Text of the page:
Ali has posted photos related to residential construction for Egypt’s top leadership in new suburbs of Cairo and Alexandria – where he claims first lady Intsar el-Sissi requested more than 25 million Egyptian pounds for renovations to a presidential villa.

El-Sissi addressed the allegations himself at a National Youth Conference Sept. 14 where officials advanced the theme of combating ‘fake news” spread via social media as a national objective alongside completion of the president’s mega projects.

“I am establishing a cultural and artistic city that will be the largest [city] in the world,” the president said. “What has been circulating on social media since the past two weeks aims at undermining the people’s confidence in me but to assure every Egyptian person, I say this [misleading and fake news] is a mere lie and a slander.”

El-Sissi said new executive mansions were integral for the establishment of the New Administrative Capital being built in the desert 28 miles east of Cairo.

“Yes, I am building presidential palaces,” the president told conference attendees. “They are not mine – I am establishing a new state, and I am doing so in the name of Egypt.”

A day later, Ali released another video alleging officers ordered him to perform a cleanup job at the cemetery where the president’s mother is buried and erect a hotel in suburban Cairo conceived as a vehicle for private profit for a senior security official.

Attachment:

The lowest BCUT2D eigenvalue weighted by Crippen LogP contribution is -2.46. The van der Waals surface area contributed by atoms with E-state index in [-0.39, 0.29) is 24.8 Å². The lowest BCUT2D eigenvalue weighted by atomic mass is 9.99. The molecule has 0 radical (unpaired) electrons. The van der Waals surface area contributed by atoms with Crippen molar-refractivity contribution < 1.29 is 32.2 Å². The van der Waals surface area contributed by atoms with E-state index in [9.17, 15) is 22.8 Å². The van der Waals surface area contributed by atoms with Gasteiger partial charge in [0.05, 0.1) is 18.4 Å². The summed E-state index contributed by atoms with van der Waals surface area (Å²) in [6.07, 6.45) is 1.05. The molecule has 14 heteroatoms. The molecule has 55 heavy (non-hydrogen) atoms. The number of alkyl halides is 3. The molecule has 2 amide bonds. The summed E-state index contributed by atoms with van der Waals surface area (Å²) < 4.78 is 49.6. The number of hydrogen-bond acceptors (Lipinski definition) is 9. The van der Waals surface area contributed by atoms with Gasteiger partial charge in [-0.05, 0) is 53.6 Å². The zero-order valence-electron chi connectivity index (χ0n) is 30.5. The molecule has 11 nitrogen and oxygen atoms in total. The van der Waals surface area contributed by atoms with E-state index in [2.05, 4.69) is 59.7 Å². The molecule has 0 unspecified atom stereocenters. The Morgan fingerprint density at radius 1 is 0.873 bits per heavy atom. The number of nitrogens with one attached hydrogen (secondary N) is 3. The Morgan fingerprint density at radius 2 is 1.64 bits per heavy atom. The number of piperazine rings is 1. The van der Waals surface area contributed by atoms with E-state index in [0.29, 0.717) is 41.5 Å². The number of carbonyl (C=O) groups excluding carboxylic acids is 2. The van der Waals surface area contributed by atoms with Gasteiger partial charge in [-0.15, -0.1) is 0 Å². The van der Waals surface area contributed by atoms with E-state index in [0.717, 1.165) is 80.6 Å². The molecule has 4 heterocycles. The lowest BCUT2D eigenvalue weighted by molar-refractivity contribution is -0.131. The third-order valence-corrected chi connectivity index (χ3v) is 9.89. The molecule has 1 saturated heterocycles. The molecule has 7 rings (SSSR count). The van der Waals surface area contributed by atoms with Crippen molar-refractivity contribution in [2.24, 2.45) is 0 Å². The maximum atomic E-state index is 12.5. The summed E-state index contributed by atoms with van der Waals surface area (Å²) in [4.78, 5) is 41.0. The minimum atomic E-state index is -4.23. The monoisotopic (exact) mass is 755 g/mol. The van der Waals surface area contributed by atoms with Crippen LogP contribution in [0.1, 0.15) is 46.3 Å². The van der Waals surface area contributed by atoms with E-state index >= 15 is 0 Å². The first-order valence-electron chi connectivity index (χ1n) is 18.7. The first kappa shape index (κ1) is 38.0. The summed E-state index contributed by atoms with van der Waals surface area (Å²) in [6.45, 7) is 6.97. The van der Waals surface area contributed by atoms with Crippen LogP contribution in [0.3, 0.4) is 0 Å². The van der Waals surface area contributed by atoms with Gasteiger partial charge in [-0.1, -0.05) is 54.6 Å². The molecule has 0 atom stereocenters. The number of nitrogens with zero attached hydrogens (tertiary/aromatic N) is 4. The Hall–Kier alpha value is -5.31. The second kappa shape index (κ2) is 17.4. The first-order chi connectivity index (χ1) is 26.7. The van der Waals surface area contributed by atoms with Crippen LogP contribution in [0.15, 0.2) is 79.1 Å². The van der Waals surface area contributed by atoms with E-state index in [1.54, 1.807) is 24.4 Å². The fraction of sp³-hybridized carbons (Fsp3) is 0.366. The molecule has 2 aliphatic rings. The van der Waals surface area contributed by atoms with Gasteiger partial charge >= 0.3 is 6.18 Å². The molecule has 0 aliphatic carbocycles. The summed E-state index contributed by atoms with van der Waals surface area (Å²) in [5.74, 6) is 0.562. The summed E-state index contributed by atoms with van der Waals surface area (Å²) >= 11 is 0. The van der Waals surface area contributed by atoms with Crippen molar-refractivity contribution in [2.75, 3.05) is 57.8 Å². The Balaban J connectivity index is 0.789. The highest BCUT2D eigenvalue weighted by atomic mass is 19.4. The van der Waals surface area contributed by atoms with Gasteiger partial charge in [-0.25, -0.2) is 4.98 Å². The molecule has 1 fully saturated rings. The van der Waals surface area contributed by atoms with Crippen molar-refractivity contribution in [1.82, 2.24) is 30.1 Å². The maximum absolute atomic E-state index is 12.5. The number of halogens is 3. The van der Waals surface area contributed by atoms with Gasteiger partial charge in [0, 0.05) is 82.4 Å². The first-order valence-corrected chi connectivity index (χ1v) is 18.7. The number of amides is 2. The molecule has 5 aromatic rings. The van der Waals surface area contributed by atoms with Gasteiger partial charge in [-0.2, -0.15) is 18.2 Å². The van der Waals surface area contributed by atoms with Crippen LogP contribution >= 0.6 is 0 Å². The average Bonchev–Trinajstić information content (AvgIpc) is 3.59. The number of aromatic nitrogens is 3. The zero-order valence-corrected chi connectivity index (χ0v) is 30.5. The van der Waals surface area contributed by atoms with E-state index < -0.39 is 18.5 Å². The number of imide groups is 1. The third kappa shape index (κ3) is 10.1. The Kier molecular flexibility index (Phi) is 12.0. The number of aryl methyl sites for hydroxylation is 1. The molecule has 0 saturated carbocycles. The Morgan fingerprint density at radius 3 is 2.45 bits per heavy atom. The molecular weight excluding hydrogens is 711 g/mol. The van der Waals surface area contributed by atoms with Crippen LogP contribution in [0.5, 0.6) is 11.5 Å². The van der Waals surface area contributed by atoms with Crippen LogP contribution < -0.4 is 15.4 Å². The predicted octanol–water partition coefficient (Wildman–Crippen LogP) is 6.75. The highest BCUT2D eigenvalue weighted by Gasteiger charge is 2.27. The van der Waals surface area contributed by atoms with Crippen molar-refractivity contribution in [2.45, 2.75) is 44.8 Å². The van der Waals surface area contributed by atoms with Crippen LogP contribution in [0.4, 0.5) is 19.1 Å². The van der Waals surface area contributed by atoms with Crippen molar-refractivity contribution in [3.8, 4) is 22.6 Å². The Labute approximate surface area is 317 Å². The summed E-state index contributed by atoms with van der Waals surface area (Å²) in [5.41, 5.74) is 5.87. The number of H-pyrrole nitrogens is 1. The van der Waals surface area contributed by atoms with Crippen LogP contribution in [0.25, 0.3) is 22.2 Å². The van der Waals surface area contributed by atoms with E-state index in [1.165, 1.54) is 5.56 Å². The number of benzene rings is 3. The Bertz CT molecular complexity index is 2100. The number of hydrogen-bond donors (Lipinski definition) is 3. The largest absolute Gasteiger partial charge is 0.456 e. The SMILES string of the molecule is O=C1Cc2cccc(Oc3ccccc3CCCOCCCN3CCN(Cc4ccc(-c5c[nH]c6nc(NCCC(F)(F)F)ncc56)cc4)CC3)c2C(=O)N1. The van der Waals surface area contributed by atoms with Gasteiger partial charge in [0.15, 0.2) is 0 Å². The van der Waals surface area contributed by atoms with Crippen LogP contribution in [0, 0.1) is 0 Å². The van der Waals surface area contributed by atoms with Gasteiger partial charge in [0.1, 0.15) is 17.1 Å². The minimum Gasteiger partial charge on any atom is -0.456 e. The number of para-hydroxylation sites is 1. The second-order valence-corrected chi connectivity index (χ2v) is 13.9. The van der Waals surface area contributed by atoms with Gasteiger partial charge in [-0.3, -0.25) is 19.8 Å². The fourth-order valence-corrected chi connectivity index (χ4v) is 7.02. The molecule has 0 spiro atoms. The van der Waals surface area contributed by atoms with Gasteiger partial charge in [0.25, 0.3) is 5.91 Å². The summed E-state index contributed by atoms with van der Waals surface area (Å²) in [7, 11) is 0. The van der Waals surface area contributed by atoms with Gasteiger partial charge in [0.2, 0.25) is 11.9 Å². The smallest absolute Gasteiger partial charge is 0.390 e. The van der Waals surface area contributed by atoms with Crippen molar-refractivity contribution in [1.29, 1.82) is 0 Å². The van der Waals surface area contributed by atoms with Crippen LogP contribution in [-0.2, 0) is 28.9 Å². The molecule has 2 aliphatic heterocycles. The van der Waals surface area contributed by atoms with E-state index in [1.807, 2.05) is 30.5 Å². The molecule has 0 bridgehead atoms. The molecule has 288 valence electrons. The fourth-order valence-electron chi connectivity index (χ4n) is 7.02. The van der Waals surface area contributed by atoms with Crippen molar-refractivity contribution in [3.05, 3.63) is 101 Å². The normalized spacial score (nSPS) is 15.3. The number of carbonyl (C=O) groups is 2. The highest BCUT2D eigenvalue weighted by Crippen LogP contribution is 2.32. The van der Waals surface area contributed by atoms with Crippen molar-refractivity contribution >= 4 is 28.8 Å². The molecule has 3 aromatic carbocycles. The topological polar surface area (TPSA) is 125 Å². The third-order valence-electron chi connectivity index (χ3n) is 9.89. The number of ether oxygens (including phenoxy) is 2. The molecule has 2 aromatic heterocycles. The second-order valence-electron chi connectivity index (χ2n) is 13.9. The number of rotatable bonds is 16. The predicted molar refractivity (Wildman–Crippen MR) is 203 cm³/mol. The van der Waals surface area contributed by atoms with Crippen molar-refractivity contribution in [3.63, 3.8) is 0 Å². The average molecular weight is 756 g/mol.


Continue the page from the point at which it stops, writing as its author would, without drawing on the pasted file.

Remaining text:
It ends with the call for street protests against el-Sissi’s rule. Some say it's about time.

“The regime does not realize that this is not just about Mohamed Ali and his videos,” said Mohamed el-Tanawei, a 35-year-old demonstrator in Cairo Friday. “It’s more related to people’s economic conditions that worsen day by day.”

On Saturday, Ali, Egypt’s unlikely opposition leader, released a new video.

“El-Sissi is now nervous because of the demonstrations, and I am sure he is now appealing to US President Donald Trump to protect him from the next revolution,” quipped Ali.

The president is currently in New York for the UN General Assembly, which kicks off Tuesday and according to his spokesman is set to meet heads of major US corporations to ask for increased investment in Egypt.

Western diplomats in Cairo said el-Sissi’s departure to New York showed the president was confident in continued army control of the streets as well as the state’s ability to shut down and monitor much of the conversation in cyberspace.

Yesterday Egyptian authorities blocked the US government Arabic language broadcaster and digital news portal Al-Hurra, adding it to a list of 34,00 banned sites.

“The president admitted that he has been using public funds to build lavish palaces and vowed to continue doing so while 60 percent of the population are living under the poverty line,” said Moustafa Khalil, a development scholar at Manchester University and a former monitoring and evaluation officer for USAID’s Cairo office.

“In a big country of 100 million people, you only need a small fraction to have the courage it takes to defy the regime’s harsh restriction by taking to the street. If they survive on the street for a few hours, and they did, the ball starts rolling.”

Photo: September 21, 2019 - Cairo, Egypt - Screenshot of Egyptian protesters marching in Tahrir Square in Cairo. The square was the epicenter of the 2011 Arab Spring uprising in Egypt.
Credit: Courtesy of Ayesha Zafar YouTube channel.

Story/photo published date: 09/24/19

A version of this story was published in The Washington Times.